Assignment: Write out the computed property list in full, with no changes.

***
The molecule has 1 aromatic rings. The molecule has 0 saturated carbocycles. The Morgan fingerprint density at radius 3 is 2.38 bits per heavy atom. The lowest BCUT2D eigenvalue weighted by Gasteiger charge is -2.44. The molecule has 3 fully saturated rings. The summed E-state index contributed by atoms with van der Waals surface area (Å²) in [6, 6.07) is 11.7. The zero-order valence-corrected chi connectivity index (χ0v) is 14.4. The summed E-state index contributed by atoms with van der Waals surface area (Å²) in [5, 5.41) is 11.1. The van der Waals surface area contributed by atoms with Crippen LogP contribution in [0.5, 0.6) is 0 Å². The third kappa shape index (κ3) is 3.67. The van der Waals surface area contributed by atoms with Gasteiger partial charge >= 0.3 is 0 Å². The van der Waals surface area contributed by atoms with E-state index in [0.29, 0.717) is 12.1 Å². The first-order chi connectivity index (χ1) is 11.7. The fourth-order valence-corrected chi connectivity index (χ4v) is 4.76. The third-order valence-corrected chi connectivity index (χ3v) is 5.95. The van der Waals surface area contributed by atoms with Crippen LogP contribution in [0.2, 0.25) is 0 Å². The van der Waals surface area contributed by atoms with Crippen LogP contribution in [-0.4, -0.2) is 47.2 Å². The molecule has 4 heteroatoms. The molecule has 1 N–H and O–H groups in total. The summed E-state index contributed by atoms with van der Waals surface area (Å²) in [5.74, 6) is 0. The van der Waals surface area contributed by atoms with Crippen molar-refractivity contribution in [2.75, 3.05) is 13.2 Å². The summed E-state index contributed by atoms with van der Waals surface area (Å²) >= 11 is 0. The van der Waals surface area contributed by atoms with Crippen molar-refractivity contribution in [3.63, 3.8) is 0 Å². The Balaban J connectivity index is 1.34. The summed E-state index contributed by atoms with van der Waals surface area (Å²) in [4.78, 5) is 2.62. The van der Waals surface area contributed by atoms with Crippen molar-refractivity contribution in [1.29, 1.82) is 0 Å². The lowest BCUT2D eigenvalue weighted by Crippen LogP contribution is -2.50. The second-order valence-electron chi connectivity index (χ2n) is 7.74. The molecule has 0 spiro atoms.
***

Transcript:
The molecule has 1 aromatic rings. The molecule has 0 saturated carbocycles. The Morgan fingerprint density at radius 3 is 2.38 bits per heavy atom. The lowest BCUT2D eigenvalue weighted by Gasteiger charge is -2.44. The molecule has 3 fully saturated rings. The summed E-state index contributed by atoms with van der Waals surface area (Å²) in [6, 6.07) is 11.7. The zero-order valence-corrected chi connectivity index (χ0v) is 14.4. The summed E-state index contributed by atoms with van der Waals surface area (Å²) in [5, 5.41) is 11.1. The van der Waals surface area contributed by atoms with Crippen LogP contribution in [0.5, 0.6) is 0 Å². The third kappa shape index (κ3) is 3.67. The van der Waals surface area contributed by atoms with Gasteiger partial charge >= 0.3 is 0 Å². The van der Waals surface area contributed by atoms with E-state index in [0.29, 0.717) is 12.1 Å². The first-order chi connectivity index (χ1) is 11.7. The fourth-order valence-corrected chi connectivity index (χ4v) is 4.76. The third-order valence-corrected chi connectivity index (χ3v) is 5.95. The van der Waals surface area contributed by atoms with Crippen LogP contribution in [0.2, 0.25) is 0 Å². The van der Waals surface area contributed by atoms with Crippen LogP contribution in [-0.4, -0.2) is 47.2 Å². The molecule has 4 heteroatoms. The molecule has 1 N–H and O–H groups in total. The summed E-state index contributed by atoms with van der Waals surface area (Å²) in [5.74, 6) is 0. The van der Waals surface area contributed by atoms with Crippen molar-refractivity contribution in [2.75, 3.05) is 13.2 Å². The summed E-state index contributed by atoms with van der Waals surface area (Å²) >= 11 is 0. The van der Waals surface area contributed by atoms with Crippen molar-refractivity contribution in [3.63, 3.8) is 0 Å². The Balaban J connectivity index is 1.34. The summed E-state index contributed by atoms with van der Waals surface area (Å²) in [4.78, 5) is 2.62. The van der Waals surface area contributed by atoms with Crippen molar-refractivity contribution in [1.29, 1.82) is 0 Å². The lowest BCUT2D eigenvalue weighted by Crippen LogP contribution is -2.50. The second-order valence-electron chi connectivity index (χ2n) is 7.74. The molecule has 0 spiro atoms.